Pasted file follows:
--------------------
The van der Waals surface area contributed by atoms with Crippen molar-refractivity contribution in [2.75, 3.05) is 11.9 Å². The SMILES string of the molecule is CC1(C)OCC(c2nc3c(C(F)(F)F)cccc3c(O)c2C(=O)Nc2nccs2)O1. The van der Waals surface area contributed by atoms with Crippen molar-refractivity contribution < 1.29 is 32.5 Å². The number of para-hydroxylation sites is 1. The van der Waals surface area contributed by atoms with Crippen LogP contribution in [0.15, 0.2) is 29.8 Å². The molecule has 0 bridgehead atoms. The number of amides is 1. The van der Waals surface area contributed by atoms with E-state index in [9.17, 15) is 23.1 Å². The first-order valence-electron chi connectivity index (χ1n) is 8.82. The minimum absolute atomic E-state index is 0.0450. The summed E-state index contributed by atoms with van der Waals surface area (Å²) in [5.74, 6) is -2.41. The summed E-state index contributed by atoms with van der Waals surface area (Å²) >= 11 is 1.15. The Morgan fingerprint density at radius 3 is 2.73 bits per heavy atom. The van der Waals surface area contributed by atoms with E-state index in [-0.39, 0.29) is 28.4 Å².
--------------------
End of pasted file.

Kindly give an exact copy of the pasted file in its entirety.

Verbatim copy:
The van der Waals surface area contributed by atoms with Crippen molar-refractivity contribution in [2.75, 3.05) is 11.9 Å². The SMILES string of the molecule is CC1(C)OCC(c2nc3c(C(F)(F)F)cccc3c(O)c2C(=O)Nc2nccs2)O1. The van der Waals surface area contributed by atoms with Crippen molar-refractivity contribution < 1.29 is 32.5 Å². The number of para-hydroxylation sites is 1. The van der Waals surface area contributed by atoms with Crippen LogP contribution in [0.15, 0.2) is 29.8 Å². The molecule has 0 bridgehead atoms. The number of amides is 1. The van der Waals surface area contributed by atoms with E-state index in [9.17, 15) is 23.1 Å². The first-order valence-electron chi connectivity index (χ1n) is 8.82. The minimum absolute atomic E-state index is 0.0450. The summed E-state index contributed by atoms with van der Waals surface area (Å²) in [5.74, 6) is -2.41. The summed E-state index contributed by atoms with van der Waals surface area (Å²) >= 11 is 1.15. The Morgan fingerprint density at radius 3 is 2.73 bits per heavy atom. The van der Waals surface area contributed by atoms with E-state index in [-0.39, 0.29) is 28.4 Å².